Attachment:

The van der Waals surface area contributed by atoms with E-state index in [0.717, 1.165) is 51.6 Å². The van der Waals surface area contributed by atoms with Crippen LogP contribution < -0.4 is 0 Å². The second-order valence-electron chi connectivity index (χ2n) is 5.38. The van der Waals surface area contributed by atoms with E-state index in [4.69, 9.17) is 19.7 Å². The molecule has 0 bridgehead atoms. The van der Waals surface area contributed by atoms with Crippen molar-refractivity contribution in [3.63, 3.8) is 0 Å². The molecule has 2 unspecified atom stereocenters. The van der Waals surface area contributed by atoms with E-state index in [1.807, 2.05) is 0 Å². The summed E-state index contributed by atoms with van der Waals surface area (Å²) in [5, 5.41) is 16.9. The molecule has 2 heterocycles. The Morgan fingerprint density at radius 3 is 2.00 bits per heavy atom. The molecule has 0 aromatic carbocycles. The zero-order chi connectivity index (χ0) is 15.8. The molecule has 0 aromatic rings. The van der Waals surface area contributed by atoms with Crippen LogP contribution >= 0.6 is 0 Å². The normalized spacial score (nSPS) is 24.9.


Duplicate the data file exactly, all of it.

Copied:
The van der Waals surface area contributed by atoms with E-state index in [0.717, 1.165) is 51.6 Å². The van der Waals surface area contributed by atoms with Crippen LogP contribution < -0.4 is 0 Å². The second-order valence-electron chi connectivity index (χ2n) is 5.38. The van der Waals surface area contributed by atoms with E-state index in [4.69, 9.17) is 19.7 Å². The molecule has 0 bridgehead atoms. The van der Waals surface area contributed by atoms with Crippen molar-refractivity contribution in [3.63, 3.8) is 0 Å². The molecule has 2 unspecified atom stereocenters. The van der Waals surface area contributed by atoms with E-state index in [1.807, 2.05) is 0 Å². The summed E-state index contributed by atoms with van der Waals surface area (Å²) in [5, 5.41) is 16.9. The molecule has 2 heterocycles. The Morgan fingerprint density at radius 3 is 2.00 bits per heavy atom. The molecule has 0 aromatic carbocycles. The zero-order chi connectivity index (χ0) is 15.8. The molecule has 0 aromatic rings. The van der Waals surface area contributed by atoms with Crippen LogP contribution >= 0.6 is 0 Å². The normalized spacial score (nSPS) is 24.9.